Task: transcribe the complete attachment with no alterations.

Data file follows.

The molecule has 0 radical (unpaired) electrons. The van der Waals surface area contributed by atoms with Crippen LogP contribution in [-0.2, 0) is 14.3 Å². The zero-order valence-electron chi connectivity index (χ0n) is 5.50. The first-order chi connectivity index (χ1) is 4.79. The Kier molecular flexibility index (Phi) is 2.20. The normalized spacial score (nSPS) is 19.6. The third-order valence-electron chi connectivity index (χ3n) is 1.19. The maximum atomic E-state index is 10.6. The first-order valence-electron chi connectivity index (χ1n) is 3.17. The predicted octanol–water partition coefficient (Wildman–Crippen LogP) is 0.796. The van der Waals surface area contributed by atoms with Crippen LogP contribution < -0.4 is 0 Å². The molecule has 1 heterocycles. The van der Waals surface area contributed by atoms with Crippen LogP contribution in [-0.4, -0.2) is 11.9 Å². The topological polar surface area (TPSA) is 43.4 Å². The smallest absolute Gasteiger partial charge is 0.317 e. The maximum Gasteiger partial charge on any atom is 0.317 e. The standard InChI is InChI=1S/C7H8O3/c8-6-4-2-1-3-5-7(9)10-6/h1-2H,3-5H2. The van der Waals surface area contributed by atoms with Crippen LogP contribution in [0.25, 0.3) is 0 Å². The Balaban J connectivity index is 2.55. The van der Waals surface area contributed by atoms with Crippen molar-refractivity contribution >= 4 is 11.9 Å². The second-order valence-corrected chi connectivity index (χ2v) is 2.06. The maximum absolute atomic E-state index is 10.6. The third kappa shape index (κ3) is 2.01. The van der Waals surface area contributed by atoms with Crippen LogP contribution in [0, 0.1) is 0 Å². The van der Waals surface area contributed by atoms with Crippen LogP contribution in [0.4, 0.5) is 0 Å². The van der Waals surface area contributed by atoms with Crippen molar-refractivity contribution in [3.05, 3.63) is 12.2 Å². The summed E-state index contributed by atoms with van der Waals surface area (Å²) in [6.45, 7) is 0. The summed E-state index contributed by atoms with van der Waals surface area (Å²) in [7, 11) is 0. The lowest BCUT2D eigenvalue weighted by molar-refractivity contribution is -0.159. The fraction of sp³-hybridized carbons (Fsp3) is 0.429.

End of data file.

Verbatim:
The molecule has 0 radical (unpaired) electrons. The van der Waals surface area contributed by atoms with Crippen LogP contribution in [-0.2, 0) is 14.3 Å². The zero-order valence-electron chi connectivity index (χ0n) is 5.50. The first-order chi connectivity index (χ1) is 4.79. The Kier molecular flexibility index (Phi) is 2.20. The normalized spacial score (nSPS) is 19.6. The third-order valence-electron chi connectivity index (χ3n) is 1.19. The maximum atomic E-state index is 10.6. The first-order valence-electron chi connectivity index (χ1n) is 3.17. The predicted octanol–water partition coefficient (Wildman–Crippen LogP) is 0.796. The van der Waals surface area contributed by atoms with Crippen LogP contribution < -0.4 is 0 Å². The molecule has 1 heterocycles. The van der Waals surface area contributed by atoms with Crippen LogP contribution in [-0.4, -0.2) is 11.9 Å². The topological polar surface area (TPSA) is 43.4 Å². The smallest absolute Gasteiger partial charge is 0.317 e. The maximum Gasteiger partial charge on any atom is 0.317 e. The standard InChI is InChI=1S/C7H8O3/c8-6-4-2-1-3-5-7(9)10-6/h1-2H,3-5H2. The van der Waals surface area contributed by atoms with Crippen LogP contribution in [0.25, 0.3) is 0 Å². The Balaban J connectivity index is 2.55. The van der Waals surface area contributed by atoms with Crippen molar-refractivity contribution >= 4 is 11.9 Å². The second-order valence-corrected chi connectivity index (χ2v) is 2.06. The maximum absolute atomic E-state index is 10.6. The third kappa shape index (κ3) is 2.01. The van der Waals surface area contributed by atoms with Crippen LogP contribution in [0, 0.1) is 0 Å². The van der Waals surface area contributed by atoms with Crippen LogP contribution in [0.4, 0.5) is 0 Å². The van der Waals surface area contributed by atoms with Crippen molar-refractivity contribution in [3.05, 3.63) is 12.2 Å². The summed E-state index contributed by atoms with van der Waals surface area (Å²) in [6.45, 7) is 0. The summed E-state index contributed by atoms with van der Waals surface area (Å²) in [7, 11) is 0. The lowest BCUT2D eigenvalue weighted by molar-refractivity contribution is -0.159. The fraction of sp³-hybridized carbons (Fsp3) is 0.429.